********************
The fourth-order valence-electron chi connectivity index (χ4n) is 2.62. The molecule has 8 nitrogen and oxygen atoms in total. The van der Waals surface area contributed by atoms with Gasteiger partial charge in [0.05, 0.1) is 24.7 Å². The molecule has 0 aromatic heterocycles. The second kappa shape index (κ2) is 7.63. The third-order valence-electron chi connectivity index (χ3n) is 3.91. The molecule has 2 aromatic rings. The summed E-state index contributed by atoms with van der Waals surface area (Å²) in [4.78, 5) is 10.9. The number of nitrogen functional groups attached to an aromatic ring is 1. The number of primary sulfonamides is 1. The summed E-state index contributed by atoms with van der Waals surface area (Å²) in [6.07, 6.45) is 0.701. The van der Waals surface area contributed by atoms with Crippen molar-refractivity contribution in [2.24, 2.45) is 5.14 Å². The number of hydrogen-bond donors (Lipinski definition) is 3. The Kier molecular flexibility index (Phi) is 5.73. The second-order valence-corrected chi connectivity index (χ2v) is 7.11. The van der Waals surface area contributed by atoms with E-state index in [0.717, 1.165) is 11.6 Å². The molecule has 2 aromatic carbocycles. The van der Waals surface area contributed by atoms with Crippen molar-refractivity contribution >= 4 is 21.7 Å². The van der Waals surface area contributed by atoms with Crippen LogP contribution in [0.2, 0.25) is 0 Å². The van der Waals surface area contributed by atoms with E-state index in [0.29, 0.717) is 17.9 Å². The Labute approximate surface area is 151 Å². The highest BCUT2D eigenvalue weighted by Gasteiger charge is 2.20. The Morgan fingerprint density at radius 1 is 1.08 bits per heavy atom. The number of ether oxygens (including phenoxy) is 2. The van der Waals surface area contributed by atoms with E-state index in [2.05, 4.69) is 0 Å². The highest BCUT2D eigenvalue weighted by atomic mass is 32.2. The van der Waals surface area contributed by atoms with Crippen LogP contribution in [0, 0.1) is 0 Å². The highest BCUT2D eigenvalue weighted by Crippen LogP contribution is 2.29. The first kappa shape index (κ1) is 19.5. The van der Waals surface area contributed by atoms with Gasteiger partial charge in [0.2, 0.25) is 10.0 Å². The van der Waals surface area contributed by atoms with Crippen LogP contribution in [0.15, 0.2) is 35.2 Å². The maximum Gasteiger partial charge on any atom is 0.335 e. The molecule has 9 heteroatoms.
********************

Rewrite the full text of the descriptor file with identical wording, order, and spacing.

The fourth-order valence-electron chi connectivity index (χ4n) is 2.62. The molecule has 8 nitrogen and oxygen atoms in total. The van der Waals surface area contributed by atoms with Gasteiger partial charge in [0.05, 0.1) is 24.7 Å². The molecule has 0 aromatic heterocycles. The second kappa shape index (κ2) is 7.63. The third-order valence-electron chi connectivity index (χ3n) is 3.91. The molecule has 2 aromatic rings. The summed E-state index contributed by atoms with van der Waals surface area (Å²) in [4.78, 5) is 10.9. The number of nitrogen functional groups attached to an aromatic ring is 1. The number of primary sulfonamides is 1. The summed E-state index contributed by atoms with van der Waals surface area (Å²) in [6.07, 6.45) is 0.701. The van der Waals surface area contributed by atoms with Crippen molar-refractivity contribution in [2.24, 2.45) is 5.14 Å². The number of hydrogen-bond donors (Lipinski definition) is 3. The Kier molecular flexibility index (Phi) is 5.73. The second-order valence-corrected chi connectivity index (χ2v) is 7.11. The van der Waals surface area contributed by atoms with E-state index in [0.717, 1.165) is 11.6 Å². The molecule has 2 aromatic carbocycles. The van der Waals surface area contributed by atoms with Crippen molar-refractivity contribution >= 4 is 21.7 Å². The van der Waals surface area contributed by atoms with Crippen LogP contribution in [0.2, 0.25) is 0 Å². The van der Waals surface area contributed by atoms with E-state index in [0.29, 0.717) is 17.9 Å². The Labute approximate surface area is 151 Å². The highest BCUT2D eigenvalue weighted by Gasteiger charge is 2.20. The Morgan fingerprint density at radius 1 is 1.08 bits per heavy atom. The number of ether oxygens (including phenoxy) is 2. The van der Waals surface area contributed by atoms with E-state index in [2.05, 4.69) is 0 Å². The highest BCUT2D eigenvalue weighted by atomic mass is 32.2. The van der Waals surface area contributed by atoms with Crippen LogP contribution in [0, 0.1) is 0 Å². The highest BCUT2D eigenvalue weighted by Crippen LogP contribution is 2.29. The first kappa shape index (κ1) is 19.5. The van der Waals surface area contributed by atoms with Gasteiger partial charge in [0.2, 0.25) is 10.0 Å². The van der Waals surface area contributed by atoms with Crippen LogP contribution in [0.15, 0.2) is 35.2 Å². The maximum Gasteiger partial charge on any atom is 0.335 e. The molecule has 9 heteroatoms.